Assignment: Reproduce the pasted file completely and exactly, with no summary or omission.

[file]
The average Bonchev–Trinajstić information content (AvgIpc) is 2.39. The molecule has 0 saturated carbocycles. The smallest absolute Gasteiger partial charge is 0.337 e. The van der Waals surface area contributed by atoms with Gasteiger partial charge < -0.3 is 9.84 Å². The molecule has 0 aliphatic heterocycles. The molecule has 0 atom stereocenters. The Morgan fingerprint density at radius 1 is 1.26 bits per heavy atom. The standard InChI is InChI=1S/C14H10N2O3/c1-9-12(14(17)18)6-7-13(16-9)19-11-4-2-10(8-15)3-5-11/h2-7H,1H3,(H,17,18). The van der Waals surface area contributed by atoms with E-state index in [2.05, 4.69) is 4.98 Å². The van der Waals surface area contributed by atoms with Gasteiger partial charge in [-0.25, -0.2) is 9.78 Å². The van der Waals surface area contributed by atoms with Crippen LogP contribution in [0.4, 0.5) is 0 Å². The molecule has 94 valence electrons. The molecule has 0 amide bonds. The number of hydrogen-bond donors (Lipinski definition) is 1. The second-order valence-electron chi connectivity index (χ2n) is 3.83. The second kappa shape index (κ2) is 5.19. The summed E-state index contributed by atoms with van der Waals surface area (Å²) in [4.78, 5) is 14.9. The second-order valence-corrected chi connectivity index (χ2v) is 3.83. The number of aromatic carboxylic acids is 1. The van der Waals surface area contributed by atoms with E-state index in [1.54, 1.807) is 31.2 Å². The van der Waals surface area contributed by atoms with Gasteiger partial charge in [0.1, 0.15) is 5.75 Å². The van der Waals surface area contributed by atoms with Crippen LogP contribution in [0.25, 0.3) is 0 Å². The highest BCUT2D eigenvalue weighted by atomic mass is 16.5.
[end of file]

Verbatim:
The average Bonchev–Trinajstić information content (AvgIpc) is 2.39. The molecule has 0 saturated carbocycles. The smallest absolute Gasteiger partial charge is 0.337 e. The van der Waals surface area contributed by atoms with Gasteiger partial charge < -0.3 is 9.84 Å². The molecule has 0 aliphatic heterocycles. The molecule has 0 atom stereocenters. The Morgan fingerprint density at radius 1 is 1.26 bits per heavy atom. The standard InChI is InChI=1S/C14H10N2O3/c1-9-12(14(17)18)6-7-13(16-9)19-11-4-2-10(8-15)3-5-11/h2-7H,1H3,(H,17,18). The van der Waals surface area contributed by atoms with E-state index in [2.05, 4.69) is 4.98 Å². The van der Waals surface area contributed by atoms with Gasteiger partial charge in [-0.25, -0.2) is 9.78 Å². The van der Waals surface area contributed by atoms with Crippen LogP contribution in [0.4, 0.5) is 0 Å². The molecule has 94 valence electrons. The molecule has 0 amide bonds. The number of hydrogen-bond donors (Lipinski definition) is 1. The second-order valence-electron chi connectivity index (χ2n) is 3.83. The second kappa shape index (κ2) is 5.19. The summed E-state index contributed by atoms with van der Waals surface area (Å²) in [4.78, 5) is 14.9. The second-order valence-corrected chi connectivity index (χ2v) is 3.83. The number of aromatic carboxylic acids is 1. The van der Waals surface area contributed by atoms with E-state index in [1.54, 1.807) is 31.2 Å². The van der Waals surface area contributed by atoms with Gasteiger partial charge in [0.1, 0.15) is 5.75 Å². The van der Waals surface area contributed by atoms with Crippen LogP contribution in [0.25, 0.3) is 0 Å². The highest BCUT2D eigenvalue weighted by atomic mass is 16.5.